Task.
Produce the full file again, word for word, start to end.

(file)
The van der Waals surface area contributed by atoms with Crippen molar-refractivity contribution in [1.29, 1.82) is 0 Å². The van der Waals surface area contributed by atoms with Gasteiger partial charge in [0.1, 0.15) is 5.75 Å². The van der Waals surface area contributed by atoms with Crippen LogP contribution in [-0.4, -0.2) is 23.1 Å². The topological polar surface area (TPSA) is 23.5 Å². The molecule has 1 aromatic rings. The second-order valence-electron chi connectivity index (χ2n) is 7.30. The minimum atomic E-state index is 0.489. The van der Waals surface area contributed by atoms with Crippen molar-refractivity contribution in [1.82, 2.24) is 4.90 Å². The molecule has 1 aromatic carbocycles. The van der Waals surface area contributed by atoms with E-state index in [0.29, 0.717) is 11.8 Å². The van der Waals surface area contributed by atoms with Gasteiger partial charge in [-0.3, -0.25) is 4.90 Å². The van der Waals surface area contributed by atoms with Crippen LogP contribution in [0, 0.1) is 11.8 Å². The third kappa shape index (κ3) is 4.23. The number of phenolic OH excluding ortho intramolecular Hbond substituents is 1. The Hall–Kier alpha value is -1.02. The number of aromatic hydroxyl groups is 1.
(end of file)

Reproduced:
The van der Waals surface area contributed by atoms with Crippen molar-refractivity contribution in [1.29, 1.82) is 0 Å². The van der Waals surface area contributed by atoms with Gasteiger partial charge in [0.1, 0.15) is 5.75 Å². The van der Waals surface area contributed by atoms with Crippen LogP contribution in [-0.4, -0.2) is 23.1 Å². The topological polar surface area (TPSA) is 23.5 Å². The molecule has 1 aromatic rings. The second-order valence-electron chi connectivity index (χ2n) is 7.30. The minimum atomic E-state index is 0.489. The van der Waals surface area contributed by atoms with Crippen molar-refractivity contribution in [1.82, 2.24) is 4.90 Å². The molecule has 1 aromatic carbocycles. The van der Waals surface area contributed by atoms with E-state index in [0.29, 0.717) is 11.8 Å². The van der Waals surface area contributed by atoms with Gasteiger partial charge in [-0.3, -0.25) is 4.90 Å². The van der Waals surface area contributed by atoms with Crippen LogP contribution in [0, 0.1) is 11.8 Å². The third kappa shape index (κ3) is 4.23. The number of phenolic OH excluding ortho intramolecular Hbond substituents is 1. The Hall–Kier alpha value is -1.02. The number of aromatic hydroxyl groups is 1.